A new member of a class of stars so rare that we count the known number on our fingers and toes has just been discovered in the Milky Way.
It is called MAXI J1816-195, located less than 30,000 light years away. Preliminary observations and investigations suggest it is an accreting X-ray millisecond pulsar – of which only 18 others are known, according to a pulsar database compiled by astronomer Alessandro Patruno.
When the numbers are so low, any new object represents an extremely exciting discovery that can provide important statistical information about how these objects form, evolve and behave.
The discovery really came off the press. X-ray light emanating from the object was first detected June 7 by the Japan Space Agency’s Monitor of All-sky X-ray Image (MAXI) instrument mounted outside the ISS.
In a review posted on The Astronomer’s Telegram (ATel), a team led by astrophysicist Hitoshi Negoro of Nihon University in Japan has announced that it has identified a previously uncatalogued X-ray source, located in the galactic plane between the constellations of Sagittarius, Scutum and Serpens. He was, they said, blazing relatively strong, but they had been unable to identify him based on the MAXI data.
It wasn’t long before other astronomers piled in. Using the Neil Gehrels Swift Observatory, a space telescope, Pennsylvania State University astrophysicist Jamie Kennea and his colleagues traveled to the scene to confirm the detection with an independent instrument and locate it.
Swift saw the object in X-rays, but not in optical or ultraviolet light, at the location specified by the MAXI observations.
“This location is not at the location of any known cataloged x-ray source, so we agree it is a new MAXI J1816-195 transient source,” they wrote in a notice posted to ATel.
“Additionally, archival Swift/XRT observations of this region taken on June 22, 2017 reveal no point sources at this location.”
More and more curious.
The next step was the neutron star Interior Composition Explorer (NICER), a NASA X-ray instrument also mounted on the ISS, as part of an investigation by astrophysicist Peter Bult of NASA’s Goddard Space Flight Center.
And this is where things started to get really interesting. NICER picked up X-ray pulses at 528.6 Hz – suggesting the thing is spinning at a speed of 528.6 times per second – in addition to a thermonuclear burst of X-rays.
“This detection,” they wrote“shows that MAXI J1816-195 is a neutron star and a new millisecond accretion X-ray pulsar.”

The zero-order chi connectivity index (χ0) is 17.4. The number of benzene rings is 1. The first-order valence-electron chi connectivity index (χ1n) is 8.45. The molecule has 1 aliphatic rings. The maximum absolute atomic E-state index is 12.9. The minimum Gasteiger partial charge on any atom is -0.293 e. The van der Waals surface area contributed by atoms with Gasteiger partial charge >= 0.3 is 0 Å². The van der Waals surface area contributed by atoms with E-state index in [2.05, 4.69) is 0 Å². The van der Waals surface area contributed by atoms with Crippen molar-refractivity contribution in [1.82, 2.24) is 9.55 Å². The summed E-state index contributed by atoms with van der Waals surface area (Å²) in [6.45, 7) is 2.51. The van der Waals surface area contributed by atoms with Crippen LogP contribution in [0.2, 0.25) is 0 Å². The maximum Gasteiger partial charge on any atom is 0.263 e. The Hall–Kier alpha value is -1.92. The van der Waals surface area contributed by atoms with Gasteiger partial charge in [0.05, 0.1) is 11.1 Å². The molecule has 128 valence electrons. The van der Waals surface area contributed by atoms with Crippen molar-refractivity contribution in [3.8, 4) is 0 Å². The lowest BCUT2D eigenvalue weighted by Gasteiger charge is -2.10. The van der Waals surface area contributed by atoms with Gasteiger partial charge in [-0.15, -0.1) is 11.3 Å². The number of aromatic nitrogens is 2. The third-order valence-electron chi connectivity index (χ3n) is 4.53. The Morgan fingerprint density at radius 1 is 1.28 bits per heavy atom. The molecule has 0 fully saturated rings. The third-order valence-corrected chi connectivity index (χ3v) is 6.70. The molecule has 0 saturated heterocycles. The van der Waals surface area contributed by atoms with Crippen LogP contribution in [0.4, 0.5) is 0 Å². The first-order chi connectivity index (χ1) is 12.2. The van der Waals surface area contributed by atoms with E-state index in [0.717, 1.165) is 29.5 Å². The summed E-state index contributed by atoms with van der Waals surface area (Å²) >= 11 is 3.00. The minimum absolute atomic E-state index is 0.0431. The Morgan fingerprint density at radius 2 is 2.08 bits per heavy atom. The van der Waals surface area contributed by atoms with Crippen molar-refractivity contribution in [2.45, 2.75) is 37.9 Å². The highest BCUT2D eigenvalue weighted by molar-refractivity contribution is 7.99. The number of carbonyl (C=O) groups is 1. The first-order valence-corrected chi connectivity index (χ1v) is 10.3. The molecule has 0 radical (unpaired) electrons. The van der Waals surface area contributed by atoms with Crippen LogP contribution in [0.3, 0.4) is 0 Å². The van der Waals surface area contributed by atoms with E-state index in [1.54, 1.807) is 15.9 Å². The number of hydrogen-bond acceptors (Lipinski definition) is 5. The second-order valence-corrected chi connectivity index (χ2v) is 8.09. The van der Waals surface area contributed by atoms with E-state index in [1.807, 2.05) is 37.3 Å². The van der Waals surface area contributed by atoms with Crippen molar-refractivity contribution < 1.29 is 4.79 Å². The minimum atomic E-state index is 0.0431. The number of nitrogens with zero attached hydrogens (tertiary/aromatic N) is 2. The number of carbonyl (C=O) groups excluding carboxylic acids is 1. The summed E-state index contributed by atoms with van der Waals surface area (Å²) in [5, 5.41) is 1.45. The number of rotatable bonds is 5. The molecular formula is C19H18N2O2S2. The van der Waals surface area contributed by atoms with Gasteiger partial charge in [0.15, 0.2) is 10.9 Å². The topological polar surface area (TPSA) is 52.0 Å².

So what does this mean? Well, not all pulsar are constructed identically. At the most basic level, a pulsar is a type of neutron star, which is the collapsed core of a dead massive star that has gone supernova. These objects are very small and very dense – up to about 2.2 times the mass of the Sun, packed into a sphere about 20 kilometers (12 miles) in diameter.
To be classified as a pulsar, a neutron star must…pulsate. Beams of radiation are launched from its poles; because of the way the star is tilted, these beams sweep across the Earth like beams from a lighthouse. Millisecond pulsars are pulsars that spin so fast they pulsate hundreds of times per second.
Some pulsars are powered only by rotation, but another type is powered by accretion. The neutron star is in a binary system with another star, their orbit is so close that matter is siphoned from the companion star and onto the neutron star. This material is funneled along the neutron star’s magnetic field lines to its poles, where it falls to the surface, producing hot spots that flare up brightly in X-rays.
In some cases, the accretion process can spin the pulsar at rotational speeds on the order of a millisecond. This is the accreting X-ray millisecond pulsar, and MAXI J1816-195 appears to fall into this rare category.
The burst of thermonuclear X-rays detected by NICER was likely the result of unstable thermonuclear burning of material accumulated by the companion star.
Since the discovery is so new, observations in multiple wavelengths are ongoing. The follow-up has already was conducted using Swiftand the 2m Liverpool Telescope on the Canary Island of La Palma in Spain was used to look for an optical counterpart, although none were detected. Other astronomers are also invited to board the MAXI J1816-195 train.
Meanwhile, a full analysis of pulsar timing is underway and, according to Bult and his team, will be released as more data becomes available. You can follow on ATel.
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